Construction project teams normally set up various types of monitoring instruments to collect the necessary data to monitor the status of different environmental variables. The related data integrated into the BIM system include types, standard values, and units recorded by the various field-monitoring instruments.
Monitoring data management
The goal of monitoring is to provide useful scientific information about the status and trends of various factors affecting the environmental impact of a project. Comprehensive data management functionality is thus essential for achieving this goal, particularly for urban deep excavations.
This system provides two methods for data input, as shown in Figure 4. For visualizing the location of monitoring instruments accurately in the BIM system, the different kinds of monitoring instruments are represented by the different 3D primitive solids shown in Additional file 1: Table S1. A new 3D representation of a monitoring instrument can be created from the system and then the field data of the monitoring instrument can be entered or updated individually. Moreover, as monitoring instruments are updated frequently, the system needs to provide a batch input function to effectively deal with the large amount of monitoring data arriving from the database at any one time.
As shown in Figure 5, this project designed and developed an integrated a BIM model to describe and store information including 3D models, stratum data, analysis data, project data, and monitoring data for an entire project. All project data can be divided into two types: non-graphic data, which is stored into a database; and a 3D geometry, which is stored in the AECOsim object model (a .dgn file). Each object (graphic element) that is linked to a database has a database linkage attached to the element. This is sometimes called the MSLINK in Bentley Systems. Users can double-click on the 3D object in AECOsim and summon detailed information on the 3D object that was extracted from the database and vice versa, as shown in Figure 6.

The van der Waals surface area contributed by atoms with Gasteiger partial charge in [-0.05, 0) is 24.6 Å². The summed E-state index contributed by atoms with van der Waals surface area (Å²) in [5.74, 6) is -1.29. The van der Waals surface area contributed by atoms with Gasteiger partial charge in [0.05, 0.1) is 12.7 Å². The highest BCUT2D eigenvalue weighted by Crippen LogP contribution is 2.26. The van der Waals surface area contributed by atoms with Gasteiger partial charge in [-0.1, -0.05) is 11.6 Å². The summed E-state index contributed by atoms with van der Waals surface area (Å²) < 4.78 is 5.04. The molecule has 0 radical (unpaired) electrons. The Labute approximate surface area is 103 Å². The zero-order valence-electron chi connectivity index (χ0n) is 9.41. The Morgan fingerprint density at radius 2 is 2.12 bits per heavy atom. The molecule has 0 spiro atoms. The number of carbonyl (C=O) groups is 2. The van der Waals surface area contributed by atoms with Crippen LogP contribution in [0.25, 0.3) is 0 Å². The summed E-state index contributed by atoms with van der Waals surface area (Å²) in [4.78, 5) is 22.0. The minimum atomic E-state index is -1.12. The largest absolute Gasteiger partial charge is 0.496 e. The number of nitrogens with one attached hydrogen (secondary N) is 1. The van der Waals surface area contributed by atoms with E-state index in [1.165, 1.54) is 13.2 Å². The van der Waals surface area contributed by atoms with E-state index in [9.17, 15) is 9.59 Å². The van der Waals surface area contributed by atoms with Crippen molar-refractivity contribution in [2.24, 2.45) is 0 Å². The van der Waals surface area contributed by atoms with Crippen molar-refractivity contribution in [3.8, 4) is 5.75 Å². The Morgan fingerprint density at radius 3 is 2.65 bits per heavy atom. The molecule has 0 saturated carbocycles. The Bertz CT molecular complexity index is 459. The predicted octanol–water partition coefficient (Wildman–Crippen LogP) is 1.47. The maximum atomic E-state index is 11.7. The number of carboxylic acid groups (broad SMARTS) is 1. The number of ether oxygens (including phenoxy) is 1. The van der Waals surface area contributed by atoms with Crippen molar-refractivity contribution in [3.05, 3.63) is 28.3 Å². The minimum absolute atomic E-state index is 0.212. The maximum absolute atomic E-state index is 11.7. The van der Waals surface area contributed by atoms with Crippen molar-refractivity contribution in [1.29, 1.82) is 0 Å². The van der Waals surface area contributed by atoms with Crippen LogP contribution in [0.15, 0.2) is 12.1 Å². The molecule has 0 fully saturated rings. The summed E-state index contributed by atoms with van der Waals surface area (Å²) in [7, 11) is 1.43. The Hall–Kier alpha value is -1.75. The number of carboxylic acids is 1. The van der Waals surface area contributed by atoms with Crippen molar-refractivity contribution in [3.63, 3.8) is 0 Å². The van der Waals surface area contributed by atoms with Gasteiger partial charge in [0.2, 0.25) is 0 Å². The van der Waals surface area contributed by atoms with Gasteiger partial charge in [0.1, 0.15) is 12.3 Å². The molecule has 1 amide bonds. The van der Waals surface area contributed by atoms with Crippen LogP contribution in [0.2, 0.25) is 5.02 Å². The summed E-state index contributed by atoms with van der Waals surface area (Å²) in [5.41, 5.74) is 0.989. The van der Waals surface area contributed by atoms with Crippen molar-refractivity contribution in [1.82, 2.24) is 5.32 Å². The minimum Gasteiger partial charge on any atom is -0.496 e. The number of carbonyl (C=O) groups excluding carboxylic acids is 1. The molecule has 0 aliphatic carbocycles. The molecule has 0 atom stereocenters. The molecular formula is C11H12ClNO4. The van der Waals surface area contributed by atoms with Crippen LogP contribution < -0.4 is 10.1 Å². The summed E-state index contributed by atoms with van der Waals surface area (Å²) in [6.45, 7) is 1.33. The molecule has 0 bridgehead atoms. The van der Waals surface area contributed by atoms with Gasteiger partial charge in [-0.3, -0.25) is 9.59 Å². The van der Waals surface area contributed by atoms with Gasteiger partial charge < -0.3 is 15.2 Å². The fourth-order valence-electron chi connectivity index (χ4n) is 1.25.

Monitoring data visualization
Effective visualization assists people in obtaining the required information effectively and efficiently. This system was designed to not only provide sufficient information to facilitate project management, but also provide various visualization tools to assist with risk assessment and communication. This system provides the following three styles of visualization for communication between the project participants: (1) 1D (text and numeric values); (2) 2D (graphs and charts); and (3) 3D (3D models).